Joo Young-Jak (Kang-woo Kim) is the private male secretary of Baek Geum-ok (Yeo-Jung Yoon), middle-aged heiress and wife of a rich chaebol. Baek covets Joo’s young body, and he has already sold his pride for money a long time ago. What tangles up their relationship is the appearance of Baek’s daughter Na-mi (Hyo-jin Kim). Na-mi shows an interest in Young-jak, and he is also attracted to this girl who is so different from her money-is-everything parents.
MELBOURNE INTERNATIONAL FILM FESTIVAL: South Korean filmmaker Sang-soo Im’s latest feature expands on his 2010 movie, The Housemaid. Where the previous movie, itself a remake, was invested in the architecture of a wealthy home, where the dictates of power between an employer and his employees, be they the titular staff member or his complacent, pampered wife, played out with mounting tension, The Taste of Money expands the frame, moving through a vast mansion and into the power structure not just of the dynasty who live there, but the South Korean power structure they direct and abuse as they see fit.
Sang-soo Im’s direction moves quickly, sometimes strangely, between tones
Beginning with a bribe paid with a literal suitcase full of cash by a father, Joon (Yun-shik Baek), and his trusted assistant, Young-jak (Kang-woo Kim), to a prosecutor to avoid charges for his conniving son, Chul (Ju-wan On), privilege obtains an otherworldly quality in this florid, but nonetheless fascinating, melodrama. In their home, a palace of reflective surfaces and labyrinthine design where the outside world does not intrude, the clan wearily jokes about the bribes to politicians and other costs of running their empire. They do not see themselves as ordinary people, bound by rules, and this belief borne of commerce slowly proves to be true in a personal sense as well, with moral corruption and sadistic revenge their respectful stock-in-trade.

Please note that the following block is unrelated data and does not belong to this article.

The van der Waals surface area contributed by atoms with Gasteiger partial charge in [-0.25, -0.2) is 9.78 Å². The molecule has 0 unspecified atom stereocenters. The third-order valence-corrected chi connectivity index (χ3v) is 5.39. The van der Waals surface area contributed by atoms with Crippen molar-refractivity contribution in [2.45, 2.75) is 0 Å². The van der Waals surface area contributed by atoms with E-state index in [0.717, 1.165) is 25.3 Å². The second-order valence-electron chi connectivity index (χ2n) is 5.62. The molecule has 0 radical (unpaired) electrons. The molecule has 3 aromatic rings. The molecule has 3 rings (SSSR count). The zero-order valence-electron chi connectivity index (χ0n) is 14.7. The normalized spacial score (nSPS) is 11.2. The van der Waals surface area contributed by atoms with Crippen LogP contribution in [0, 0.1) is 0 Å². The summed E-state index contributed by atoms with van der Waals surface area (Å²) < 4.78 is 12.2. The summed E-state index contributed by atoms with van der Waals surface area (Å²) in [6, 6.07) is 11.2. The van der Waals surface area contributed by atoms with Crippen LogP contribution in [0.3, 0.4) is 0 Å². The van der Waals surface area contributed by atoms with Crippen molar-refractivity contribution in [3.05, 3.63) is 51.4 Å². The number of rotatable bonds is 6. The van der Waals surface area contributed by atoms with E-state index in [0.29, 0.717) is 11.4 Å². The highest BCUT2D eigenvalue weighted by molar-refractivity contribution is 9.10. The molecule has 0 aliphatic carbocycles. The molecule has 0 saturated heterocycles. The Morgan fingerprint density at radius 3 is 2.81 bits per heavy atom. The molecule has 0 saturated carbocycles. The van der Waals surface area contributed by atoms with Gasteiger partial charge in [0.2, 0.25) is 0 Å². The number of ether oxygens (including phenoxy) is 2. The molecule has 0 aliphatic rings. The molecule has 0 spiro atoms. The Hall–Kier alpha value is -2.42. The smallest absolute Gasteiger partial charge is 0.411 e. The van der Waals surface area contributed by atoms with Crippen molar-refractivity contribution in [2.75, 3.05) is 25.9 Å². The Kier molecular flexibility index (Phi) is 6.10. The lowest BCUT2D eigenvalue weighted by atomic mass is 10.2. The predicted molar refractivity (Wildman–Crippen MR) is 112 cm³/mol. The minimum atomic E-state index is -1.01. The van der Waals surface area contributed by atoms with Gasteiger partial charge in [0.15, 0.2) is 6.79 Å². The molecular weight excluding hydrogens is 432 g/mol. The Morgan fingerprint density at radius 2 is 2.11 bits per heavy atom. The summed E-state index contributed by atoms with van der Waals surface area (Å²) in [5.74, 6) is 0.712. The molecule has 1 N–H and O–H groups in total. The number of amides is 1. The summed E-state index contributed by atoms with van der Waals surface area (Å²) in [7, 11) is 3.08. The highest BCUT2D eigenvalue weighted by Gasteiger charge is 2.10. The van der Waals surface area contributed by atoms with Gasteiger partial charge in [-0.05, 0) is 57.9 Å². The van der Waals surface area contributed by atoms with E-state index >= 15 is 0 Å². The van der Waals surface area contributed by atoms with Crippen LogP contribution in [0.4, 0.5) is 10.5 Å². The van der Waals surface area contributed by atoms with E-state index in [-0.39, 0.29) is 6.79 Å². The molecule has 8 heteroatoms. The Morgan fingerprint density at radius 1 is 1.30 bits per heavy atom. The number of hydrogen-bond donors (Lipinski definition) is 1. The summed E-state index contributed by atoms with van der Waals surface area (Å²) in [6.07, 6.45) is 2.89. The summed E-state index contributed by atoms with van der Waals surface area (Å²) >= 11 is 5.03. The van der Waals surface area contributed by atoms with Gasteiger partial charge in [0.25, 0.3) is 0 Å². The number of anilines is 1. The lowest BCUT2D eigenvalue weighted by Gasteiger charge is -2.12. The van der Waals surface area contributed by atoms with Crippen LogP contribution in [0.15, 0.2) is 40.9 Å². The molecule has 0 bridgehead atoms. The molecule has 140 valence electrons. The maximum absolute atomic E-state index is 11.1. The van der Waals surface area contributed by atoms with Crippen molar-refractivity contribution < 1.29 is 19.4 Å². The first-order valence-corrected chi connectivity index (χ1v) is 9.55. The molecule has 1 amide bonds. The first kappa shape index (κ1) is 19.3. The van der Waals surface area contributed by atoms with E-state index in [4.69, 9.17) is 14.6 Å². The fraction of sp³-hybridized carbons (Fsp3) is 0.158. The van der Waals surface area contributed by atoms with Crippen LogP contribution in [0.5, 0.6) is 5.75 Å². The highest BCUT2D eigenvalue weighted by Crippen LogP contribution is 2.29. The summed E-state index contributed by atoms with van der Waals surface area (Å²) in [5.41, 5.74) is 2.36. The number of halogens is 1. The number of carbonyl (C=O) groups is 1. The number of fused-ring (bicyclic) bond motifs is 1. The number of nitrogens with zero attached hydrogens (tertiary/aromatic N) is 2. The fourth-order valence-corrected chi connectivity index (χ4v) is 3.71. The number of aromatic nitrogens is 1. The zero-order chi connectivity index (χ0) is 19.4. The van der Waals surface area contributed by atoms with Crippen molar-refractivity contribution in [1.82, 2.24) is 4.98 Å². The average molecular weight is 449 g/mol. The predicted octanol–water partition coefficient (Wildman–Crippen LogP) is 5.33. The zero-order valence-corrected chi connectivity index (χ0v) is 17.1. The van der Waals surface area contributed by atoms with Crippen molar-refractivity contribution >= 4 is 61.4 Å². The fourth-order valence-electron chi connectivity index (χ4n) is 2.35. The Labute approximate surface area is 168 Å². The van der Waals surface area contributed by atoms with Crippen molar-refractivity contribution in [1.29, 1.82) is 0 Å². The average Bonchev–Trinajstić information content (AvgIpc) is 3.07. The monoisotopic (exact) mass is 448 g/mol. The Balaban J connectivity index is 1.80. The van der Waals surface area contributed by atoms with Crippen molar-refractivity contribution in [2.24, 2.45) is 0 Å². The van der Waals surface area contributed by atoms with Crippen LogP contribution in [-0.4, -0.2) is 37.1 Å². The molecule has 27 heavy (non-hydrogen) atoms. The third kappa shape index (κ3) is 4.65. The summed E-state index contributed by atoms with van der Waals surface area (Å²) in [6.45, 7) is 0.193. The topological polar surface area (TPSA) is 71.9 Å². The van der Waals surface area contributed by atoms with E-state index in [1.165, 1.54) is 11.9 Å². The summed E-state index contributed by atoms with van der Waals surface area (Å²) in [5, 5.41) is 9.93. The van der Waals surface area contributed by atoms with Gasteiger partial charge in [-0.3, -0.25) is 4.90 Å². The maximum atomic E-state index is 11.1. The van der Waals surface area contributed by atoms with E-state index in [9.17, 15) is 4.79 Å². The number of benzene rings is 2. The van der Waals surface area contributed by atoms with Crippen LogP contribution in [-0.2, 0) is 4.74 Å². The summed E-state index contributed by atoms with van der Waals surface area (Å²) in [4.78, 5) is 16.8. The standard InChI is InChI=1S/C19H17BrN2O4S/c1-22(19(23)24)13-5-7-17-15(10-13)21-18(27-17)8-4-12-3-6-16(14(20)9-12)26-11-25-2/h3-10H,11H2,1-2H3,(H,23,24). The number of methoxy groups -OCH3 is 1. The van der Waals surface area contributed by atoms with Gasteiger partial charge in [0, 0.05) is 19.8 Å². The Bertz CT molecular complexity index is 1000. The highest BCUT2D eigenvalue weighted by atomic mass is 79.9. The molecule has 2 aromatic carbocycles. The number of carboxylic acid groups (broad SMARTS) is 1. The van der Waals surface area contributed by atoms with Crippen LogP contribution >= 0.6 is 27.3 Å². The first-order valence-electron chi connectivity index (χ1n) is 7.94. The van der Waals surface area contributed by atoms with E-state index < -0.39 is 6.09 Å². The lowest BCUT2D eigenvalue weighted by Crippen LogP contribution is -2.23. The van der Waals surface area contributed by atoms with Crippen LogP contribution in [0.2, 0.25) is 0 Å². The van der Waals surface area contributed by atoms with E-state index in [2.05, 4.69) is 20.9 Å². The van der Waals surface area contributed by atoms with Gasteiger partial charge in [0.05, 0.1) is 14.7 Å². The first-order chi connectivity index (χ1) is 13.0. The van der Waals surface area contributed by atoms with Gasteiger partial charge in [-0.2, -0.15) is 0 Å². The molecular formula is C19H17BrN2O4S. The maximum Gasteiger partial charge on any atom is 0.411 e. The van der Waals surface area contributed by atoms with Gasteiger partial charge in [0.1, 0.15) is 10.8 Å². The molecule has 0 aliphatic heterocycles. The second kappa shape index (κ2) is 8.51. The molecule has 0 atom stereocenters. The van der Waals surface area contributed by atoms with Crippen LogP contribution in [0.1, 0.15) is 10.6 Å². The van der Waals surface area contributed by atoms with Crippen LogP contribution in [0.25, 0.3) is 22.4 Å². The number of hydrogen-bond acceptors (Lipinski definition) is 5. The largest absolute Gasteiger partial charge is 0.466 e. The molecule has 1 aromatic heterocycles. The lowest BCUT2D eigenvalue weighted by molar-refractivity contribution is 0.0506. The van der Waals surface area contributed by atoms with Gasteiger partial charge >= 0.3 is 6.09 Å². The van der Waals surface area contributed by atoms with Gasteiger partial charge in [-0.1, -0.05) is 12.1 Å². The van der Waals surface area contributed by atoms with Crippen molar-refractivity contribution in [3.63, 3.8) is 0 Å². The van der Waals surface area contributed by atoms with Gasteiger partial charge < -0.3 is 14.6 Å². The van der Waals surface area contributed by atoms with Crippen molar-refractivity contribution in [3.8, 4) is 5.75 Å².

Even as a deal with an American conglomerate is being negotiated, the story doesn’t specify what the family owns or does – power is a personal trait, as evidenced by the presence of a wheelchair bound patriarch who snorts with derision at the actions of his successors. It is the elderly man’s now ageing daughter, Keum-ok (Yuh-jung Youn), who ultimately pulls the strings, and when she finds via her monitoring system that her husband, Joon, has fallen in love with the Filipino housekeeper, Eva (Maui Taylor), she takes revenge both public and personal, persecuting the couple and forcibly seducing the strapping Young-jak.
As a loyal retainer, Young-jak does as he’s told, but he can’t help grimacing and getting drunk, and the comic implications undercut what could be a coolly assayed description of unchecked power. Whether it’s entirely intentional or not, that’s a recurring element in Sang-soo Im’s direction – he moves quickly, sometimes strangely, between tones. In one scene Joon will be admitting his compliance in selling out and being a terrible husband and father, in the next his divorced daughter, Nami (Hyo-jin Kim) will be propositioning Young-jak, unaware that her mother has been beaten to the use of the family asset. The family’s wealth gives them access to organised crime, and the sudden bursts of violence add to the lack of reassuring gravity in the narrative.
As an exercise in style, The Taste of Money could be a particularly good soap opera, but it reaches deeper emotionally and spins off in loopier tangents than that regulated format generally allows. Sang-soo Im doesn’t always achieve what he’s trying to do, but it’s nonetheless intriguing because he’s actively working towards a specific outcome. In his lifestyles of the South Korean rich and infamous, the tragic, the macabre, and the mockingly funny, all have a place at the table.